BiggerFeet is a successful family-run company that sells a range of footwear for people that struggle to buy shoes that fit. The company's founder, Oliver Bridge, tells us what it was like to set up his own company at 15.

Family-run company BiggerFeet sells footwear for people with larger-than-average sized feet. The company's founder, Oliver Bridge, tells us what it was like to set up his own company at 15.

Oliver Bridge spent his early years fascinated by finance and business. Initially he wanted to be a stockbroker, and created his first mock share portfolio with his dad around the age of seven. That was just the beginning.

“When I was 8 I launched a magazine and sold it neighbours, but this flopped! When I was 12 I started a disco business and ended up making a lot of money out of weddings and 18ths – that sort of thing. However, by the time I was in 6th form and the start of university, I wanted to do investment banking! So, I suppose my early ambitions were a mixture of entrepreneurialism and finance.”

While some businesses ideas come from years of market research and experience, others – like Bigger Feet – are born out of necessity.

My mum joked that I should start my own business selling big shoes, and when I did a bit of online research it actually looked like a fairly empty market
“I have size 13 feet and had always had trouble finding big enough shoes. Finally the final straw was not being to find a pair of football boots whilst on holiday. My mum joked that I should start my own business selling big shoes, and when I did a bit of online research it actually looked like a fairly empty market, so BiggerFeet was born!”

Like many small family businesses, BiggerFeet found it difficult to get suppliers to take the company seriously.

“It is very difficult to get someone like Adidas to supply you – especially as a startup. So, we went to trade fairs and made lots of friends, and ended up buying through intermediaries who have a wider range, generous credit terms and often let us buy in small quantities, which the big manufacturers wouldn’t.”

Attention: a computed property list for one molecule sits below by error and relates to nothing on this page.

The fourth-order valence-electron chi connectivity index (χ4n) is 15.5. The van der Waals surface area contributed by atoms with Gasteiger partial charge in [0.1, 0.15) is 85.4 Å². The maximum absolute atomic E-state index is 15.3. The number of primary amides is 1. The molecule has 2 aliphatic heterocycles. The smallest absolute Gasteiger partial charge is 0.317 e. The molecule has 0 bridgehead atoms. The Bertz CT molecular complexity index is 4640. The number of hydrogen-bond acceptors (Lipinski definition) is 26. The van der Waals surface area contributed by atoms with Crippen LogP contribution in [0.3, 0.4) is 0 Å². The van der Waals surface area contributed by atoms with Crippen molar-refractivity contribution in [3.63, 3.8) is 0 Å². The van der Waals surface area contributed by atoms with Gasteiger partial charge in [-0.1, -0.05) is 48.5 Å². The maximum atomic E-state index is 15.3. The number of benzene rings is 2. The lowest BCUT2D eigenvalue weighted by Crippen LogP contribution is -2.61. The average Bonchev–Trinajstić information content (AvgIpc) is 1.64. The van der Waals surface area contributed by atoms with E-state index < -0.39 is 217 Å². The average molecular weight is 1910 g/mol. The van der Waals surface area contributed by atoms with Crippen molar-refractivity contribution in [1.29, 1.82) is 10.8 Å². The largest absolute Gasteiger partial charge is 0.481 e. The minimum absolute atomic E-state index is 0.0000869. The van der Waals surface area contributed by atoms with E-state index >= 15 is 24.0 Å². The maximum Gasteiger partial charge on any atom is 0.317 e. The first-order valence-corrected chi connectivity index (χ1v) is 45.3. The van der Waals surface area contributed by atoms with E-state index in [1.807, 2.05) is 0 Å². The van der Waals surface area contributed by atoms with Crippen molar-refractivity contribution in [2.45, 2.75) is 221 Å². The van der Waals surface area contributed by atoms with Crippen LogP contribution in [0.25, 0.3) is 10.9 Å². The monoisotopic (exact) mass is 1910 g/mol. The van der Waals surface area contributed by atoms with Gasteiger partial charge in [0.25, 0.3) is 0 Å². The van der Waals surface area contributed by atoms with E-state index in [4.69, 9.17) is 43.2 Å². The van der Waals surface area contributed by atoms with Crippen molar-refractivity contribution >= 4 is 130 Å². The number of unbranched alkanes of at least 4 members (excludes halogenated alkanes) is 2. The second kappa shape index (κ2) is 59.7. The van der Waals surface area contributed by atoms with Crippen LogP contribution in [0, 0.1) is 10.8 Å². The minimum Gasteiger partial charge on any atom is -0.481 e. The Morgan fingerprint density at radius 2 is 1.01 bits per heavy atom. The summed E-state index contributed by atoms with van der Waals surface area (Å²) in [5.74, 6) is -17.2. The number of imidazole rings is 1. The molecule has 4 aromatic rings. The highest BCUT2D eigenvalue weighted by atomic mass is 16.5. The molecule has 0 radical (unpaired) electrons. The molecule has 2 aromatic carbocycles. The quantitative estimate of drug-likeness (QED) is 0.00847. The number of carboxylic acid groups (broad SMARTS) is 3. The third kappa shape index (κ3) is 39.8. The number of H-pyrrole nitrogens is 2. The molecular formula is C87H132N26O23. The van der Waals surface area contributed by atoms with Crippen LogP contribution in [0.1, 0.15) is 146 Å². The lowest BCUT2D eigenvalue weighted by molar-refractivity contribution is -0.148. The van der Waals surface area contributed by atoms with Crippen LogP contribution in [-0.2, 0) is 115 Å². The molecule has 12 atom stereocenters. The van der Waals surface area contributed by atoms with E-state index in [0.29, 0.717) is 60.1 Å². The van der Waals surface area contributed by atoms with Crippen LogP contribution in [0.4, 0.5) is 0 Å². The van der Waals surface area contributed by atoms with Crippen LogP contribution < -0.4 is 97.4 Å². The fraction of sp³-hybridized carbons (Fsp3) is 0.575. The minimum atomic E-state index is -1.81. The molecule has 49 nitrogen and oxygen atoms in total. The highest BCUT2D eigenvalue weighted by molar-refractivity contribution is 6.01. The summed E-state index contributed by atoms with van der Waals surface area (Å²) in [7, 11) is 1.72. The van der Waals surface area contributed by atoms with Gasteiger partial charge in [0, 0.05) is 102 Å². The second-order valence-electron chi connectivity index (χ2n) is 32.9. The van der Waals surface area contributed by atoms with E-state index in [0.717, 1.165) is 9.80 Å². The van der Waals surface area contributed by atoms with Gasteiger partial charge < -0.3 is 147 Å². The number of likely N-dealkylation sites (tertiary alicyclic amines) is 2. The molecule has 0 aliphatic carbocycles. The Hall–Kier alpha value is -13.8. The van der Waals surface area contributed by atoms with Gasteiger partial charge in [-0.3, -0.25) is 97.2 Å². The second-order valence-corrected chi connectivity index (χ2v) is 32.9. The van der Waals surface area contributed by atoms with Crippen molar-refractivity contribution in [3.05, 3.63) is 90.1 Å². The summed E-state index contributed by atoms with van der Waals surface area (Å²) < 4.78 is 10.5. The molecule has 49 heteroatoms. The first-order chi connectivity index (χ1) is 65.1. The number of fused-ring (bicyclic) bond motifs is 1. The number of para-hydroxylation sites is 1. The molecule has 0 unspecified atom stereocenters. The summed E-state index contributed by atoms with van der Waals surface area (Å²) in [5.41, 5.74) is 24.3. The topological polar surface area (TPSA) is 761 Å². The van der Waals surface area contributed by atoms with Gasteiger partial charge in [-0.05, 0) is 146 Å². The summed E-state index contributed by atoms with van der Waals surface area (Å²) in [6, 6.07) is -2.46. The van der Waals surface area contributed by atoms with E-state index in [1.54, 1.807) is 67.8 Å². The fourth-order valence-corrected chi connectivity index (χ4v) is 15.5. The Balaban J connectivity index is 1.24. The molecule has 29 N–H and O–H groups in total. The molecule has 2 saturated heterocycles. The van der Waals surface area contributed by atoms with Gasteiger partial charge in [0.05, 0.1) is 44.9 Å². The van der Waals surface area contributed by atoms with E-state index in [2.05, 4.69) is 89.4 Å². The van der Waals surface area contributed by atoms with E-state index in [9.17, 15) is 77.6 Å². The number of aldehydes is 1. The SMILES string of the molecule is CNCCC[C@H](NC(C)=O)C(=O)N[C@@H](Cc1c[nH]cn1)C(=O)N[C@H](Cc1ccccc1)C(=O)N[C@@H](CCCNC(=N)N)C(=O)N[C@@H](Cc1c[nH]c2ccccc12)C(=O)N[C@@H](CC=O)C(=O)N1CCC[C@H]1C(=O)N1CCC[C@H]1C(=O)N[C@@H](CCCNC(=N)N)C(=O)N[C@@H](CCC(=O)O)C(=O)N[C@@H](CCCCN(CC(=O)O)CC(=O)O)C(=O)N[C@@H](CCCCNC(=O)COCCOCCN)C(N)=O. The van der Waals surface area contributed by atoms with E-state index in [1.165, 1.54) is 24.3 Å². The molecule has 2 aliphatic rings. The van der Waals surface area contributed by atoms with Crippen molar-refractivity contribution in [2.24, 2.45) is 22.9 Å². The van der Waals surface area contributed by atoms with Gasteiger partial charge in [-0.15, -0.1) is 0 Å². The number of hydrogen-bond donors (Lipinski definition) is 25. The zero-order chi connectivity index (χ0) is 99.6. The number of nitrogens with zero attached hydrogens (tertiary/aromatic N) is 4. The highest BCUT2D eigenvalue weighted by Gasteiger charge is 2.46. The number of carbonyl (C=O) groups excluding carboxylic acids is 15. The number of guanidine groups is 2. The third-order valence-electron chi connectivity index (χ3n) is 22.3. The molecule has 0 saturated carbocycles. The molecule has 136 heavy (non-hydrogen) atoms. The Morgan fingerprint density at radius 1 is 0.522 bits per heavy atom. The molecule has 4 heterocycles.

Oliver also freely admits that his lack of business knowledge made things tough in the beginning, and he attributes early success to having a mentor who could keep him avoid going down the wrong path.

“I was at risk on a lot of occasions of being hoodwinked by sales reps, the bank manager, customers, the media, and there was potential to make a lot of mistakes. Luckily, Paul (who had helped me set up the bank account etc) was a brilliant mentor and helped through all of this – showing me how to deal with people and get favourable terms in contracts, how to get your message across to journalists etc. It showed me that a mentor, especially for a brand new entrepreneur, is absolutely invaluable.

And despite the thrill and experience gained by being a young entrepreneur, Oliver found that his age was an issue when setting up the company.

“If you’re under 18 you can’t be a company director on your own, you can’t open a company bank account, you can’t have a credit card, and the list goes on. Luckily a friend of my mum’s was happy to step in and be the legal guarantor, allowing me to go ahead and set it all up, and me being liable to him rather to the bank directly. It couldn’t have happened without him!”

In fact, Oliver thinks that young entrepreneurs can face an uphill struggle when first formulating their plans as some business people are unwilling to take them seriously. He advocates a solution for younger people looking to succeed in business.